Md. Mostafizur Rahman, Lead Policy Advisor for Campaign for Tobacco-Free Kids (CTFK), Bangladesh said, once the prices of tobacco products are increased, the use of these items among the poor decreases. He urged the Ministry of Health and Family Welfare (MoHFW) to play a more pro-active role in tobacco taxation.
The event was hosted by Nadira Kiron, Co-convener, ATMA. The budget proposals were presented by Md. Hasan Shahriar, Project Head, Tobacco Control, PROGGA. Among those present were also Mortuza Haider Liton, Convener, ATMA, ABM Zubair, Executive Director, PROGGA and representatives of anti-tobacco organizations and media outlets.
To raise tobacco taxes and prices, the following proposals for upcoming budget for FY 2021-22 were presented during the press conference:
- Introduce a tiered specific excise (supplementary duty -SD) with uniform tax burden (SD share of 65% of final retail price) across all cigarette brands
- In the low-tier, the retail price should be set at 50 for 10 sticks, followed by BDT 32.50 as specific supplementary duty (SD).
- In the medium-tier, set the retail price at BDT 70 for 10 sticks and BDT 45.50 should be imposed as specific supplementary duty (SD).
- In the high-tier, the retail price should be set at 110for 10 sticks, followed by BDT 71.50 as specific supplementary duty (SD).
- In the premium-tier, set the retail price at BDT 140 for 10 sticks and BDT 91 should be imposed as specific supplementary duty (SD).
- Reduce price tiers from four to two in the medium-term (2021-22 to 2025-26) by reducing the gaps in final prices and tax rates between cigarettes brands
- For 25 non-filtered bidi sticks, the retail price should be BDT 25, followed by a specific supplementary duty of BDT 11.25. The price for 20 filtered sticks should be BDT 20, which will be followed by a specific supplementary duty of BDT 9. As a result of such measures, in both filtered and non-filtered bidis, the specific supplementary duty will be 45 percent of final retail prices.
- For SLT products, the price per 10-gram jarda and gul should be BDT 45 and 25 respectively. A specific supplementary duty of BDT 27 should be imposed on per 10-gram jarda. For gul, the specific supplementary duty should be BDT 15. As a result of such measures, in both jarda and gul, the specific supplementary duty will be 60 percent of final retail prices.
- Retain the existing 15% Value Added Tax (VAT) and 1% Heath Development Surcharge on all tobacco products.
Implementation of the above-mentioned proposals for tax and price hike of tobacco products will encourage 1.1 million people to quit smoking, prevent premature deaths of 390,000 current adults and 400,000 current youth, and earn BDT 3400 crore as additional revenue from the supplementary duty, health development surcharge and VAT imposed on cigarettes. At the same time, price hikes of bidi, jarda and gul would also discourage the use among the poorest and most vulnerable demographic while contributing to govt. exchequer.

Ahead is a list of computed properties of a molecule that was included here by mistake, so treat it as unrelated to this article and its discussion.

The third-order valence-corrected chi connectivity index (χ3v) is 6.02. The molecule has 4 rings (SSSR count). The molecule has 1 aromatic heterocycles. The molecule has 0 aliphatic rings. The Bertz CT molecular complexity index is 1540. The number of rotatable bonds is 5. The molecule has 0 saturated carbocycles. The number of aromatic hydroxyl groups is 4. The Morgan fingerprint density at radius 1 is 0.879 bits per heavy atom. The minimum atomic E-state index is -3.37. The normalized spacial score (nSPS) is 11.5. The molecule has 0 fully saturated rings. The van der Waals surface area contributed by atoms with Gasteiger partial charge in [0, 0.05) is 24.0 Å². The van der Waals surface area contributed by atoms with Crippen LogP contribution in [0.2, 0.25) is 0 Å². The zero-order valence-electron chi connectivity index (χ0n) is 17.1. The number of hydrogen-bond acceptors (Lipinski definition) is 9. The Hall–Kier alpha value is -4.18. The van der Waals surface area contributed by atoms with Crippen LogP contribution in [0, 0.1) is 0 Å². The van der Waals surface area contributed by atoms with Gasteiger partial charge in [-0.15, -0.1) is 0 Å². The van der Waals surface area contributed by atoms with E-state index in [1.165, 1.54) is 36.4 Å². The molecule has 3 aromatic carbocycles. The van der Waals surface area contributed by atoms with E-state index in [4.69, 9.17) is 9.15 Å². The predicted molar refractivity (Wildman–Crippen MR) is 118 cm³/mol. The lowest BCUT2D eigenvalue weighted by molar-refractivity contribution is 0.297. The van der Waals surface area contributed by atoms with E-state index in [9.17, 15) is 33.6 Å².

The existing multi-tiered ad-valorem taxation has rendered cigarettes quite cheap and affordable in Bangladesh. Following a price hike, consumers conveniently switch to cheaper brands instead of quitting. According to the Global Adult Tobacco Survey (GATS), 2017, between 2009 and 2017, there has been a 1.5 million increase in the number of cigarette users. The numbers reveal that the existing tobacco tax structure has not been contributing to make Bangladesh a tobacco-free country by 2040, as envisioned by the Honorable Prime Minister.
With the ongoing second wave of the COVID 19 pandemic, the health sector and overall economy of the country are going through precarious conditions. If tobacco use goes unchecked during such a period of vulnerability, it would put an additional risk for public health. According to World Health Organization (WHO), smokers are more likely to become severely ill when infected with covid-19. This makes the existing tobacco users, around 40 million in number, extremely vulnerable to severe COVID 19 infection. In Bangladesh, tobacco use claims 126,000 lives prematurely each year.
In a 2019 study titled “Economic Cost of Tobacco Use in Bangladesh: A Health Cost Approach”, it was revealed that in 2017-18, the economic cost (medical expenses and loss of productivity) of tobacco use stood at BDT 30,560 crore while revenues from tobacco sector in 2017-18 FY was only BDT 22,810 crore. Raising the prices of tobacco products would discourage the youth from starting use and getting addicted while encouraging the existing users belonging to the poor demographic to quit.
Source: PROGGA Knowledge for Progress